The Myth of America's Tech-Talent Shortage

And what it should mean for immigration reform.


So it turns out the United States is not, in fact, the educational wasteland tech industry lobbyists would have you think. 

Companies like Microsoft often claim that America is suffering from an economically hobbling shortage of science, math, and computer talent. The solution, they argue, is to let employers fill their hiring gaps by importing tens of thousands of educated guest workers beyond what the law currently allows. Much as farmers want to bring in field workers from Mexico on short-term visas, software developers desperately want to bring in more coders from India. 

The Senate's current immigration bill would grant their wish. As written, it vastly increases the annual limit on H1-B visas, which allow corporations to bring employees with a bachelor's degree to the U.S. from overseas for up to six years. Roughly half the guest workers who currently arrive through the program come for computer-related jobs. When Facebook CEO Mark Zuckerberg announced earlier this month that he was forming a political action group to back the reform effort, it was in part seen as a move to ensure that the H1-B provision would make it to President Obama's desk intact. 

There's just one problem. That whole skills shortage? It's a myth, as was amply illustrated (yet again) in a report written by researchers from Rutgers, Georgetown, and American University, and issued by the Economic Policy Institute. It still might be the case that tech companies are having trouble finding specific skill sets in certain niches (think cloud software development, or Android programming), but there simply aren't any signs pointing to a broad dearth of talent. 

Our Programmer Surplus 

Colleges, for instance, are already minting far more programmers and engineers than the job market is absorbing. Roughly twice as many American undergraduates earn degrees in science, technology, engineering, and math disciplines than go on to work in those fields. As shown in the EPI graph below, in 2009 less than two thirds of employed computer science grads were working in the IT sector a year after graduation.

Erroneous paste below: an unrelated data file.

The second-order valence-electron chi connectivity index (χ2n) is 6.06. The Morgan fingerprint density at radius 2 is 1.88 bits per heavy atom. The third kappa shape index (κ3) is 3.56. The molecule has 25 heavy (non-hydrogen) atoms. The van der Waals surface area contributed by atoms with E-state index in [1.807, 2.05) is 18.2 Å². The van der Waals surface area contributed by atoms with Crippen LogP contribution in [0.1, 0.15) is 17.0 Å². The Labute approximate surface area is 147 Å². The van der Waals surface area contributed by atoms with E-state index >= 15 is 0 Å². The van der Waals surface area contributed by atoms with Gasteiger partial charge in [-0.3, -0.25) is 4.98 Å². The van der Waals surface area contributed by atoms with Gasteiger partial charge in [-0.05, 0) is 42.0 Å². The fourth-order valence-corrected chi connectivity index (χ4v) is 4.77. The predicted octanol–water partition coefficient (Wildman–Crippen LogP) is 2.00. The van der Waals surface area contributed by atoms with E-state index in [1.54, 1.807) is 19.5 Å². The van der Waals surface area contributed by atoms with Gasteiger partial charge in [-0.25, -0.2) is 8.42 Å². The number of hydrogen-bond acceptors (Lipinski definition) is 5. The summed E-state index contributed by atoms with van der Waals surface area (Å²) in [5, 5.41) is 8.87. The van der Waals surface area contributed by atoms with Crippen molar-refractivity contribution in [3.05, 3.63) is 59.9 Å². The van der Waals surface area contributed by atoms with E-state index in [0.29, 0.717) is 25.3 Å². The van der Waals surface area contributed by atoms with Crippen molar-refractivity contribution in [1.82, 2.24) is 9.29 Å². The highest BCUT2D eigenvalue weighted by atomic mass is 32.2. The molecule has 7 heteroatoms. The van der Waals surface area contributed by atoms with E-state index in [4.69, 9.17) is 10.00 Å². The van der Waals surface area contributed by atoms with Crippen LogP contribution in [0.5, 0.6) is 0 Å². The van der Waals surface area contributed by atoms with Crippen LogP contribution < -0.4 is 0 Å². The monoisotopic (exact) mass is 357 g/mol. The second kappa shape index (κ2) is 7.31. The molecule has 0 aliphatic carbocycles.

Meanwhile, the unemployment rate for programmers is still stuck well above its pre-recession average.

Could it be that schools aren't teaching their students the right stuff, that despite their fancy credentials, today's grads lack the programming chops or logical prowess needed to succeed at a Google or Microsoft? Not so much. 

In industries where talent is scarce, economists generally expect wages to rise, as desperate companies go chasing after what few qualified souls they think can do the job. That's exactly what's happened to oil and gas engineers over the last decade during the energy boom, for instance. But while there have certainly been anecdotal accounts of Silicon Valley firms tossing outrageous sums at elite college students, in the big picture, programmer salaries have been stagnant ever since the dotcom bubble went bust more than a decade ago. The pattern holds whether you look at the national data, or just at traditional tech centers such as Silicon Valley, the Route 128 corridor outside Boston, Dallas, or Austin, where you'd expect competition for talent to be hottest. 


The "Indentured" Workers Problem

The H1-B program's fiercest critics, such as University of California, Davis computer science professor Norman Matloff, have long derided it as little more than a pipeline for cheap "indentured" labor. Companies are technically supposed to hire H1-B immigrants only if there are no Americans available to do the job, and then are required to pay them on par with U.S.-born professionals. Thanks to an array of legal loopholes in the way appropriate wages are calculated, though, it doesn't necessarily work out that way. 

Often, it comes down to a matter of age: Companies frequently save money by hiring a young, less experienced immigrant instead of an older American who would command a higher salary. And because the bureaucratic hurdles make it difficult for H1-B holders to switch jobs -- particularly if they're stuck in line waiting for a green card -- guest workers have notorious difficulty bargaining for promotions or raises. They also can't go off and start their own businesses, as they'd lose their visa. Unlike green card holders, they're professionally chained in place. 

The program has also fed the pernicious growth of IT outsourcing firms. These companies use H1-B visas to import low cost tech workers by the thousands, who they hire out to American corporations as substitutes for better-paid, in-house staff. The Boston Globe reports that just 4 of these companies -- New Jersey-based Cognizant Technology Solutions along with India-based Tata Consultancy Services, Wipro, and Infosys -- claimed 20 percent of the 134,780 H1-B visas that were approved in 2012. 

Presented by

Jordan Weissmann is a senior associate editor at The Atlantic.

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